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If there’s air travel in your future, now might be the time to book your flight.
That’s because as of midnight Friday, the FAA has no authority to collect the nearly $200 million it takes in each week by taxing airline tickets. According to the Air Transport Association, federal taxes add about $60, or 25 percent, to a typical $240 round-trip fare. Only about half of these taxes will go uncollected: According to this article in the Washington Post, taxes on a one-stop flight from Peoria, Ill to Raleigh, N.C. would fall from $60.74 to $28.
The FAA’s inability to collect federal taxes stems from a familiar source: the inability of an ultra-partisan Congress to agree on virtually anything.
The FAA’s authority to operate originally expired in 2007 when Congress couldn’t agree on long-term funding for the agency. Since then, however, the agency continued operating via 20 funding extensions, all of which were routinely passed by Congress.
But these days nothing’s routine. In the bill granting the latest extension, house republicans added two provisions: one that would make it harder for airline and railroad workers to unionize, and another eliminating $16 million in subsidies for 13 rural airports. Senate Democrats say these provisions won’t fly.
Result? No extension of the FAA’s authority or funding. Which means as of midnight Friday, July 22, the FAA can’t collect some federal ticket taxes. In addition, about 4,000 of its 47,000 workers have been furloughed and billions in airport construction projects have been frozen. Since air traffic controllers and other essential workers aren’t immediately affected, the only noticeable change to consumers – at least in the short term – should be cheaper ticket prices. If the agency be forced to operate without funding for weeks, however, essential air traffic support and services will ultimately be grounded.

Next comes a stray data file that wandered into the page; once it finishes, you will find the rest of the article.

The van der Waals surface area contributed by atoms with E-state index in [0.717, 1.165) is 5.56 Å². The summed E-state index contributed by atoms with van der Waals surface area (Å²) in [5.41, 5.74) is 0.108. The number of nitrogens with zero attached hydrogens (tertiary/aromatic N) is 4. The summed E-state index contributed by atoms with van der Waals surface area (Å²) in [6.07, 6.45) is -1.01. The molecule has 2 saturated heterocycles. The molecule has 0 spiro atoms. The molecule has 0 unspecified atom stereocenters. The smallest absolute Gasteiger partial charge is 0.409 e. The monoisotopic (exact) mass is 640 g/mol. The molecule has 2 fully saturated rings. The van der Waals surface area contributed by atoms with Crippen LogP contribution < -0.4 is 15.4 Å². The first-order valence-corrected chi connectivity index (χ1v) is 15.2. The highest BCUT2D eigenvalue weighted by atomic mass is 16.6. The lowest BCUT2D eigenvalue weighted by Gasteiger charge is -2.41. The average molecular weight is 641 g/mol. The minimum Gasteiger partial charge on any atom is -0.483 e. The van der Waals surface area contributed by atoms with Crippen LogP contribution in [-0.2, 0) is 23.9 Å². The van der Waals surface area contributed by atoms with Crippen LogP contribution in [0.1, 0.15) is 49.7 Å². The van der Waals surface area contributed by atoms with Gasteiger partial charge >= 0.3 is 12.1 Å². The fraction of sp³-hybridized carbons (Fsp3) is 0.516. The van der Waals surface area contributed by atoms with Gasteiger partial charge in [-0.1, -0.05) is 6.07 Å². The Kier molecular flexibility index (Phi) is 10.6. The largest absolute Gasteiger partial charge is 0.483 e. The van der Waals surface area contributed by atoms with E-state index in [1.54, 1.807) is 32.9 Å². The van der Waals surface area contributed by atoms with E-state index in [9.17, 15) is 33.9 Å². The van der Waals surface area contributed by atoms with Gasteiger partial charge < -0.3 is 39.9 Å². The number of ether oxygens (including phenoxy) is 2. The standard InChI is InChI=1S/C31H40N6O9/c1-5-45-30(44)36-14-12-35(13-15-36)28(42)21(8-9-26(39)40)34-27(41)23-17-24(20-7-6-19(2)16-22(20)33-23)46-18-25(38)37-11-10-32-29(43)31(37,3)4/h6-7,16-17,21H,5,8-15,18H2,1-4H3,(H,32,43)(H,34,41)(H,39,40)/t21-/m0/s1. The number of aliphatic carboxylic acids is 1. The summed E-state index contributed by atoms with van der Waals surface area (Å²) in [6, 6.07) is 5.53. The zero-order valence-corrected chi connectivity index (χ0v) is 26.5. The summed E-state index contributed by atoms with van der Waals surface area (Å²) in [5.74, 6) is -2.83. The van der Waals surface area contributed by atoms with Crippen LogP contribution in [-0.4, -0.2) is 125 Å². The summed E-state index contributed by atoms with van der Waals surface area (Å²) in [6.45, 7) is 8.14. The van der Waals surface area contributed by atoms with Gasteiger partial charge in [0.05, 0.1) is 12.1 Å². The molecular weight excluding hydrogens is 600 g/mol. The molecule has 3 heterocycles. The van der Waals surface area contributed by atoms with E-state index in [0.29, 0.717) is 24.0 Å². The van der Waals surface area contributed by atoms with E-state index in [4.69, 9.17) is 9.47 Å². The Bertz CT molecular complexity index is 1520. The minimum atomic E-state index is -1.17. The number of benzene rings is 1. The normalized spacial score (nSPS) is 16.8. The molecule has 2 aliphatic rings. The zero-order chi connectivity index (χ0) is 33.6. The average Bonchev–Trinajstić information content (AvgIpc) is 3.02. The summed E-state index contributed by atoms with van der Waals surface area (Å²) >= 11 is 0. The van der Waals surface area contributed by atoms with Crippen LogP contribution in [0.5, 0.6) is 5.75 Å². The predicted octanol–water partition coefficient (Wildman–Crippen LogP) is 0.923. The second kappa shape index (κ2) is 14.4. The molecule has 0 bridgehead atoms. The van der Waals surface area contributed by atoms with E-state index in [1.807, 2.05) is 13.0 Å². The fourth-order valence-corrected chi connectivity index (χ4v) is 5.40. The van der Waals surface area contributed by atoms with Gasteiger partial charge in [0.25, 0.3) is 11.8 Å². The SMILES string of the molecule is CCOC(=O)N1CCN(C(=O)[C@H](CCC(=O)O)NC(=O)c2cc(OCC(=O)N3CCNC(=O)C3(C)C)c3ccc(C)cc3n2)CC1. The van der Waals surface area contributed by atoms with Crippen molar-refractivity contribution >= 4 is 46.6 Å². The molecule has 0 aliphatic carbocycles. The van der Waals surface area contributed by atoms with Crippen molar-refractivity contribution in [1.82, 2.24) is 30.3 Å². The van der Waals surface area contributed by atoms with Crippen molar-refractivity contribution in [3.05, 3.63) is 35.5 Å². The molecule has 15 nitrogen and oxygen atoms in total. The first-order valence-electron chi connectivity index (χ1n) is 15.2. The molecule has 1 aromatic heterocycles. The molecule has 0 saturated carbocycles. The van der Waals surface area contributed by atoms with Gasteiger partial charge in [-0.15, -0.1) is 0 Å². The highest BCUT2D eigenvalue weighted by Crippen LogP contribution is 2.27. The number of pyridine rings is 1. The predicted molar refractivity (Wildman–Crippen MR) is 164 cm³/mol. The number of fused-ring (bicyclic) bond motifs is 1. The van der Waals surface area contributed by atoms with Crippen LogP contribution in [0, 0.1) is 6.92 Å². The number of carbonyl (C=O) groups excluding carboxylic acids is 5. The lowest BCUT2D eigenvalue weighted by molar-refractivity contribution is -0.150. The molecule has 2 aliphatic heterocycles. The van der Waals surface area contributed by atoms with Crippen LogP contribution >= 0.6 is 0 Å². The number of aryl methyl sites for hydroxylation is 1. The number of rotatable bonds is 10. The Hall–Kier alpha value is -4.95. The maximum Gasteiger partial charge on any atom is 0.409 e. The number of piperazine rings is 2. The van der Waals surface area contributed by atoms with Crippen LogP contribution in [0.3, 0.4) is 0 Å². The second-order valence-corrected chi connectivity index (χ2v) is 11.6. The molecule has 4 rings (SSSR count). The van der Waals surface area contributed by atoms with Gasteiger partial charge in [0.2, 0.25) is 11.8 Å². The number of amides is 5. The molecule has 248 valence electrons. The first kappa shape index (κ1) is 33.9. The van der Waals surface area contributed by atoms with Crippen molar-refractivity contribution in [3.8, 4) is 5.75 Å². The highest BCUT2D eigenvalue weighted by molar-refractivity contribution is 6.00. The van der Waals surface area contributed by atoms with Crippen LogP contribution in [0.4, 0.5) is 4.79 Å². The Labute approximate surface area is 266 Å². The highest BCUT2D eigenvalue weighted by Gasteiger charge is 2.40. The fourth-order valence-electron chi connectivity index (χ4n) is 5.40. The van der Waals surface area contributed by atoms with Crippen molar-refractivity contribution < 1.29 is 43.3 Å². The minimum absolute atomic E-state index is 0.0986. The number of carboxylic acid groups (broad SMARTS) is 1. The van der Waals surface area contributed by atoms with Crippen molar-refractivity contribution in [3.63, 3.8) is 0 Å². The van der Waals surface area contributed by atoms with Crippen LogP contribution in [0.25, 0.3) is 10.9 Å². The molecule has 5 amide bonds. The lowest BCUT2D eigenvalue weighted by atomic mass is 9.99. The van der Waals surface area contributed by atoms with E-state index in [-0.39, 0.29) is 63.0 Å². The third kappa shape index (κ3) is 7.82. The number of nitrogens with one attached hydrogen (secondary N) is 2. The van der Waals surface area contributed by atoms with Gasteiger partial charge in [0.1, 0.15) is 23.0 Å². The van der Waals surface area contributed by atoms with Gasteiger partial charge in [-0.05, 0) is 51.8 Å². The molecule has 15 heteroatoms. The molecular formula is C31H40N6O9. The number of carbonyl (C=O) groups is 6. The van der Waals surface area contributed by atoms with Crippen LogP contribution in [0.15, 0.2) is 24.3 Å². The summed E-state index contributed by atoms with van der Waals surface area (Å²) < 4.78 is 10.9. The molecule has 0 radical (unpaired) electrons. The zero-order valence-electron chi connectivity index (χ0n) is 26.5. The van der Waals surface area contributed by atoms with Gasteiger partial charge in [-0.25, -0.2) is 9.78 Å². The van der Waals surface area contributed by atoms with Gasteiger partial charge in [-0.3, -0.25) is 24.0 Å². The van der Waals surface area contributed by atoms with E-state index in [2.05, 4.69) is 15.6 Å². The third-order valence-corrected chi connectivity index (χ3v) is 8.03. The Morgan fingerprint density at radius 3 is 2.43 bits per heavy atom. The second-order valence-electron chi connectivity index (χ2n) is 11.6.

In a press release on Friday, July 22, Transportation Secretary Ray LaHood said, “I’m very disappointed that Congress adjourned today without passing a clean extension of the FAA bill. Because of their inaction, states and airports won’t be able to work on their construction projects, and too many people will have to go without a paycheck. This is no way to run the best aviation system in the world.”
Airlines grab savings
Unfortunately, however, by Saturday night many airlines raised ticket prices by the amount of the tax savings, essentially grabbing the money for themselves.
According to this article from the Associated Press, most major U.S. airlines kept prices the same by raising the cost of tickets by the amount of tax savings. American, United, Continental, Delta, US Airways, Southwest, AirTran and JetBlue all raised fares, while Virgin America, Frontier Airlines and Alaska Airlines allowed the tax savings to flow through to the consumer.
It’s unlikely the impasse will last long, so if you have plans to travel anytime soon – and can travel on any of the few airlines that didn’t raise prices – check out a few ticket sites and see if you can save a buck or two. But before you do, see 7 Steps to Lower Airfares.